If You Will It, It Is No Dream (T. Herzel)

If You Will It, It Is No Dream (T. Herzel)

April 3, 2024

In this post, we share an article by Rabbi Gemara, Vice Principal, Curriculum and Learning at TanenbaumCHAT, who was one of the judges at our recent Grade 8 Ivrit Speech Contest. He speaks about "the potential for excellence in Hebrew language education when dedication meets opportunity. This article is a call to action for educators, parents, and all stakeholders in Jewish education, emphasizing the critical role of Hebrew in fostering Jewish identity and connectivity with Israel." It is a tribute, as well, to our Bialik Hebrew teachers, who work each day to help our students grow in their Hebrew proficiency and their connection to their Jewish identity. We thank Rabbi Gemara for allowing us to publish this post, originally published on LinkedIn:

In my series of reflections on the state of Hebrew education within Jewish day schools, I've been forthright about the challenges we face. The sad reality is that a significant number of students in North-America, after a 12-year educational journey, emerge with a level of Hebrew proficiency that falls short of allowing them to comfortably navigate a newspaper or engage in intellectual discourse in Hebrew. This situation is not merely disappointing; it's a clarion call for action for all stakeholders in Jewish education, emphasizing the critical role of Hebrew in nurturing our identity and connection to Israel.

I've previously outlined the root causes of this educational shortfall, which span several dimensions. Firstly, there's a noticeable disconnect or underappreciation of the pivotal role Hebrew plays in shaping Jewish identity and fostering a bond with Israel. Secondly, the lack of clear, ambitious educational goals, aligned with international standards, has left the curriculum of many schools lacking direction. Lastly, the absence of regular, rigorous evaluations of Hebrew proficiency has impeded our ability to effectively tailor and improve our educational strategies, missing vital opportunities for enhancement.

However, against this backdrop of challenges, I recently experienced a moment of profound inspiration and hope. I had the honor of serving as a judge at a Public Speaking competition at the Bialik Schools in Toronto, institutions renowned for their vibrant engagement with the Hebrew language. The competition showcased speeches on a wide array of topics, resonating deeply with young teenagers today, including the importance of learning music, reflections on personal journeys within Bialik, aspects of Jewish identity, and resilience in challenging times, among others.

What struck me most was the exceptional level of Hebrew fluency and command displayed by the students. Their presentations were a testament to the outcomes achievable when Hebrew language education is prioritized. The students' vocabulary, pronunciation, and articulation of complex ideas in Hebrew were extraordinary. It was particularly during Yona's presentation, the first-place winner, that all of us on the judging panel were really moved. Clearly, for these students, Hebrew is not merely a second language but a vibrant medium of expression, deeply connecting them to their roots and the broader Jewish narrative.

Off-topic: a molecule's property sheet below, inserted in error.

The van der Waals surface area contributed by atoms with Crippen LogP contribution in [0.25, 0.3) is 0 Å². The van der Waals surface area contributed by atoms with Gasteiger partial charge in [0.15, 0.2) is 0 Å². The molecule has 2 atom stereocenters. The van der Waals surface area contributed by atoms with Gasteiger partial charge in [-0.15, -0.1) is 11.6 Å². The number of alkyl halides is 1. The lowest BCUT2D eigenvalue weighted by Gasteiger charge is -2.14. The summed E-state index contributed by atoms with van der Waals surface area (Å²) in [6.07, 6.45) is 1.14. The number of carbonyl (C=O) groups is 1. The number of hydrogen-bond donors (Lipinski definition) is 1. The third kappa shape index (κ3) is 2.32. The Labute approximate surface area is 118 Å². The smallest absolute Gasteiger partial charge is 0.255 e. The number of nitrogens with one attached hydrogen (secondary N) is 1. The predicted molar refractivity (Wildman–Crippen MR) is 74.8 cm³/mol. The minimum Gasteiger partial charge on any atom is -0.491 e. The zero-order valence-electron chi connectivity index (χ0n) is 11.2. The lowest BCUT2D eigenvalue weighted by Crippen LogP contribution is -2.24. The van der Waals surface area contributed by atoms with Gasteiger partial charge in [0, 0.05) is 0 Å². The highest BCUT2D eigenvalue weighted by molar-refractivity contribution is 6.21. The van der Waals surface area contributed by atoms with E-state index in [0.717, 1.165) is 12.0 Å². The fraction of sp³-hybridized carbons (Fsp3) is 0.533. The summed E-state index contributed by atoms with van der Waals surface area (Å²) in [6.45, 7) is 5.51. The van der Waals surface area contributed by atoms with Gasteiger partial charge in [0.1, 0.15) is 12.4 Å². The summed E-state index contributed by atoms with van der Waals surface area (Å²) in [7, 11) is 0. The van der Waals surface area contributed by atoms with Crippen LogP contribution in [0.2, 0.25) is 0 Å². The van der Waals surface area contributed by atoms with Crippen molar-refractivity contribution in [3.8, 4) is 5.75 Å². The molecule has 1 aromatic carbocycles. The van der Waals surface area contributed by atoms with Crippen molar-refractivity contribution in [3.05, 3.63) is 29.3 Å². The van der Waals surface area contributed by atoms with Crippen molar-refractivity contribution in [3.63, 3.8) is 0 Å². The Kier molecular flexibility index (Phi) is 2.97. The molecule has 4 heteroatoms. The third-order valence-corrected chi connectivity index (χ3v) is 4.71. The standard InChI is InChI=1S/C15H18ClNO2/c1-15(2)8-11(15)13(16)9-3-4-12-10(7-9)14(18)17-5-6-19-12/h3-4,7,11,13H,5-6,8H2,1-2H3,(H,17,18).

It's important to acknowledge that these students represent the apex of achievement within the school and may not reflect the broader student body's proficiency levels. Yet, their success underscores a vital point: Bialik School places significant emphasis on excellence in Hebrew education. This commitment to maintaining a high standard of Hebrew speaks volumes about the school's dedication to integrating Hebrew language as a core element of its educational excellence framework.

This event reinforced an essential lesson: the importance of creating opportunities for students to engage with Hebrew in meaningful, dynamic ways. Bialik School's dedication, demonstrated through this annual public speaking event, acts as a beacon of what's possible, highlighting the profound impact that dedicated, thoughtful educational practices can have on Hebrew proficiency and, by extension, students' connection to Jewish identity and Israel.

Witnessing the students articulate their thoughts and convictions in Hebrew with such clarity and passion clearly challenges the notion that Hebrew education cannot reach high standards outside of Israel. It showcases the immense potential our students have, awaiting to be unlocked through motivation, clearly defined goals, and consistent, thoughtful evaluation of our educational approaches.

Leaving the event, moved by the performances and the profound connection demonstrated, I was reminded of the transformative power of language. Hebrew, with its deep historical roots and contemporary relevance, offers our students not just a communication tool but a bridge to their heritage, actively participating in the Jewish narrative.

Sharing this experience, I am more convinced than ever that our schools can and must aspire to higher standards in Hebrew education. By fostering environments that prioritize Hebrew, setting clear objectives, and continuously assessing our progress, we can ensure our students not only learn Hebrew but live it, embodying the essence of Theodore Herzl's vision: אם תרצו אין זו אגדה - "If you will it, it is no dream." In Hebrew education, this vision is not just aspirational; it's a tangible goal within our grasp, ready to be realized for the benefit of our students and the future of our collective Jewish identity.

Rabbi Shlomo Gemara
Vice Principal, Curriculum and Learning at TanenbaumCHAT